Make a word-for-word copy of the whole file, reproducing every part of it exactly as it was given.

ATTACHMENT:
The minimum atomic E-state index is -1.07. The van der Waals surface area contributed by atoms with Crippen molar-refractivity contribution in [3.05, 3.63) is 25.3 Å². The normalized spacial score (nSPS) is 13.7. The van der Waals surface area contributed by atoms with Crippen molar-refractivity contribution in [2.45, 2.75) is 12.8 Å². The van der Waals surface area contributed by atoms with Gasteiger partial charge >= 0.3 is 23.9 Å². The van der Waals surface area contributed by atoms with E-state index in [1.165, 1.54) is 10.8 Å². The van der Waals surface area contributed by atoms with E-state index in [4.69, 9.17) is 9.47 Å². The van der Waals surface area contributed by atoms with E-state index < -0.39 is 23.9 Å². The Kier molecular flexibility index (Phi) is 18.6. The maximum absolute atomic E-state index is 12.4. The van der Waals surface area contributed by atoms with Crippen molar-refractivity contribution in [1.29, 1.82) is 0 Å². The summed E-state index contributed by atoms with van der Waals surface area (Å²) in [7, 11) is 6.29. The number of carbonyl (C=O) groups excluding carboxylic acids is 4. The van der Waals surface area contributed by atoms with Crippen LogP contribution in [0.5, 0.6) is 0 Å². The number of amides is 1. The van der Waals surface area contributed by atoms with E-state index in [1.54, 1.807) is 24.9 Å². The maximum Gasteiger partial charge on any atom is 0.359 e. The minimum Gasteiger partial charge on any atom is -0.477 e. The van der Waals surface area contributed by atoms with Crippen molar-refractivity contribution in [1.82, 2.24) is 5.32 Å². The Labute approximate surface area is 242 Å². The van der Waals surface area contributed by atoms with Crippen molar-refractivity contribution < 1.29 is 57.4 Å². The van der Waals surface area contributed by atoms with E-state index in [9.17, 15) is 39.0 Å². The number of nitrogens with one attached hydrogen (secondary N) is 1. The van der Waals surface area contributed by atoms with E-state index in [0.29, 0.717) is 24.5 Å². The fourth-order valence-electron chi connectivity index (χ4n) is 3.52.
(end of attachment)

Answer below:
The minimum atomic E-state index is -1.07. The van der Waals surface area contributed by atoms with Crippen molar-refractivity contribution in [3.05, 3.63) is 25.3 Å². The normalized spacial score (nSPS) is 13.7. The van der Waals surface area contributed by atoms with Crippen molar-refractivity contribution in [2.45, 2.75) is 12.8 Å². The van der Waals surface area contributed by atoms with Gasteiger partial charge >= 0.3 is 23.9 Å². The van der Waals surface area contributed by atoms with E-state index in [1.165, 1.54) is 10.8 Å². The van der Waals surface area contributed by atoms with E-state index in [4.69, 9.17) is 9.47 Å². The van der Waals surface area contributed by atoms with E-state index < -0.39 is 23.9 Å². The Kier molecular flexibility index (Phi) is 18.6. The maximum absolute atomic E-state index is 12.4. The van der Waals surface area contributed by atoms with Crippen molar-refractivity contribution in [1.29, 1.82) is 0 Å². The summed E-state index contributed by atoms with van der Waals surface area (Å²) in [7, 11) is 6.29. The number of carbonyl (C=O) groups excluding carboxylic acids is 4. The van der Waals surface area contributed by atoms with Crippen LogP contribution in [0.5, 0.6) is 0 Å². The number of amides is 1. The van der Waals surface area contributed by atoms with E-state index in [1.54, 1.807) is 24.9 Å². The maximum Gasteiger partial charge on any atom is 0.359 e. The minimum Gasteiger partial charge on any atom is -0.477 e. The van der Waals surface area contributed by atoms with Crippen molar-refractivity contribution in [1.82, 2.24) is 5.32 Å². The Labute approximate surface area is 242 Å². The van der Waals surface area contributed by atoms with Crippen molar-refractivity contribution < 1.29 is 57.4 Å². The van der Waals surface area contributed by atoms with E-state index in [9.17, 15) is 39.0 Å². The number of nitrogens with one attached hydrogen (secondary N) is 1. The van der Waals surface area contributed by atoms with E-state index in [0.29, 0.717) is 24.5 Å². The fourth-order valence-electron chi connectivity index (χ4n) is 3.52.